Do you ache to get your hands in the soil, to pluck juicy tomatoes and lemon cucumbers from the vine, or to give your kids the hands-on experience and responsibility of growing their own food, but don’t have space for a garden bed at your home? Let me share three benefits of joining a community garden with you. For balance, I’ll mention a couple potential downsides to consider before you sign up for a plot at your local community garden.
Community: Inspiration and Advice
Even when my plot is looking less than fruitful, a stroll through the gardens inspires me. Slowly I walk past four foot dahlias, their round, intricate flowers popping like lion’s manes in a savannah of stinging zucchini branches and feathered carrot tops. Some beds are packed to perfection with veggies and I see potted fruit trees here and there. Calendula has planted itself up and down the path, welcomed by gardeners who appreciate its beauty and the beneficial insects who flock to it. Rosemary bushes the size of my kitchen table thrive and scent the air when I brush against them.
I like to peek in at one garden in particular, the one with oats and wheat and towering sunflowers. The gardener isn’t there this late in the day. He always comes early in the morning, like a proper gardener. By contrast, I’m generally out in the afternoon when I have to spend extra time with my watering making sure I don’t drench the leaves which causes the sun’s rays to be magnified and burn the plants. When I do catch him, he has as many answers as I have questions about growing wheat for bread and fun.
I sigh as I look at his blue wheat standing as tall as a seven-year-old.
I should have planted my wheat sooner.
I should have planted them farther apart so each clump gets nice and strong.
I should remember this is a learning experience!
I’m growing an ancient variety of wheat that was found by archaeologists a hundred years ago in caves at Masada in Israel, how cool is that?! I get to lead my children as we learn to pop out the soft grains from the green hulls in the spring. It tastes like fresh baked bread–if you could bake bread that also tastes like a fresh, green vegetable.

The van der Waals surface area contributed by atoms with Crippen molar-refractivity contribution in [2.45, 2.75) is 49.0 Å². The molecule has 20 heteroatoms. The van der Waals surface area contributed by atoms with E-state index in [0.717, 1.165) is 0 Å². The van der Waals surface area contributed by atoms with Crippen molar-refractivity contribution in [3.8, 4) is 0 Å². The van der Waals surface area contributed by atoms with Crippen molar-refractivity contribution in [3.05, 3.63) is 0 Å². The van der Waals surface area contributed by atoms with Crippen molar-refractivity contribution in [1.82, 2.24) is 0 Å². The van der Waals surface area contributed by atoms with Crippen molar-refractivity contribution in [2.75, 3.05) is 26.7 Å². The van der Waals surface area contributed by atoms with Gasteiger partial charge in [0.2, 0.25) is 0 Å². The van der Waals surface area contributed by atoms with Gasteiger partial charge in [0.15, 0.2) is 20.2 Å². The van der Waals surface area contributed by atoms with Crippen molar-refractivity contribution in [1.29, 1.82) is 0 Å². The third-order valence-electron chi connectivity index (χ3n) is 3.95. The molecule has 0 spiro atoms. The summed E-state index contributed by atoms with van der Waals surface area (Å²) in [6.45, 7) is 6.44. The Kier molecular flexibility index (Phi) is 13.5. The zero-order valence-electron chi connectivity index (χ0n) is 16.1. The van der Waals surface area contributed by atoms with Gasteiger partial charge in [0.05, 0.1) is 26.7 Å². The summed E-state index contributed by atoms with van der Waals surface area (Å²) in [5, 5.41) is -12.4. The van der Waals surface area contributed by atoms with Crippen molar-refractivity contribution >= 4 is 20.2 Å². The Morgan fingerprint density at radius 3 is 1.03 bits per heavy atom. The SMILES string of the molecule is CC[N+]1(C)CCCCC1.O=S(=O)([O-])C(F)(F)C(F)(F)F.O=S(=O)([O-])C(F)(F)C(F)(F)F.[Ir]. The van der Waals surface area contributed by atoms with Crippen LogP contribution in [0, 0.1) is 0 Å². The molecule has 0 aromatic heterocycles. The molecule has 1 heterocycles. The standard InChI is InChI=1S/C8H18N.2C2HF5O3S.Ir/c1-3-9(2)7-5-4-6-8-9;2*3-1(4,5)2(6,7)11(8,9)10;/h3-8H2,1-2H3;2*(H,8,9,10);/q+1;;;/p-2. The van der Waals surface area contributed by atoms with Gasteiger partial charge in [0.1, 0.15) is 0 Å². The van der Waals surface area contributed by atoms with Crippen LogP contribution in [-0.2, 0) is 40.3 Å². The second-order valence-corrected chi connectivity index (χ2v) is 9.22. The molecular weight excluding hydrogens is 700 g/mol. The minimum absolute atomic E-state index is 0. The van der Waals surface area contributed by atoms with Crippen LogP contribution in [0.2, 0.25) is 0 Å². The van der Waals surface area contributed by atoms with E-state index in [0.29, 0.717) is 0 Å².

I also note his simple compost bins with leaves, stems and roots in multiple stages of decay as they return to the soil. As I walk back to my garden, I tell myself I should dedicate a bed to compost bins, rather than just the ones I have at home. But by the time I’ve arrived at my plot, I’ve seen fifteen new plants I want to grow next!
Getting advice from fellow gardeners has also been a benefit. What do I need to grow dahlias like yours? Are these holes in my lettuces from bugs or birds? How do you protect your plants from gophers? Conversations like these have been very helpful and saved me some time from having to research a plant problem later at home.
Free Water and Use of Community Tools
While rules differ from garden to garden, water is free for our community. Also, renting the plot from the city is less expensive than paying taxes on an equal sized portion of my yard! So, it’s actually cheaper to garden there that at my own home. Sunshine is always free, but at home it is blocked by my roofline through the winter months over my small garden bed.
The city garden also supplies tools to be used by the community, which saves money and space. Next to the toolsheds are large bins where gardeners can share items they no longer need. I’ve repurposed and reused many seedling pots, trellises and pieces of irrigation and I’ve shared seeds with others as well. Now and again, a local nursery grower has donated extra flats of seedlings, upon which delighted gardeners descend like kids on a birthday cake.
Community Gardening With a Friend
Communal gardening has also made it easier to garden with a friend. I have one plot to myself and share another with a friend. We split the rental fee and some of the gardening expenses. I’m sure I have received the greater blessing, as she always makes time to water my plants when I am away and has saved my garden many times when I have been stuck at home during the week.
When the going gets tough–like last spring when gophers found a way through our anti-gopher measures–we commiserated together over our lost plants. After mourning sufficiently, we worked together to repair the beds and replace the hardware cloth beneath them.
Of course, there are downsides to having a garden separate from your home. The possibility an item or even food on the vine will be stolen by a passerby is real, or so some of fellow gardeners near the gate have told me. Thankfully, I haven’t had this problem.
Some days get too busy for a trip to the water the garden and the plants suffer. Those are the days I wish I my garden was at my doorstep! But until I have a property with space for multiple garden beds, I continue happily at my community garden.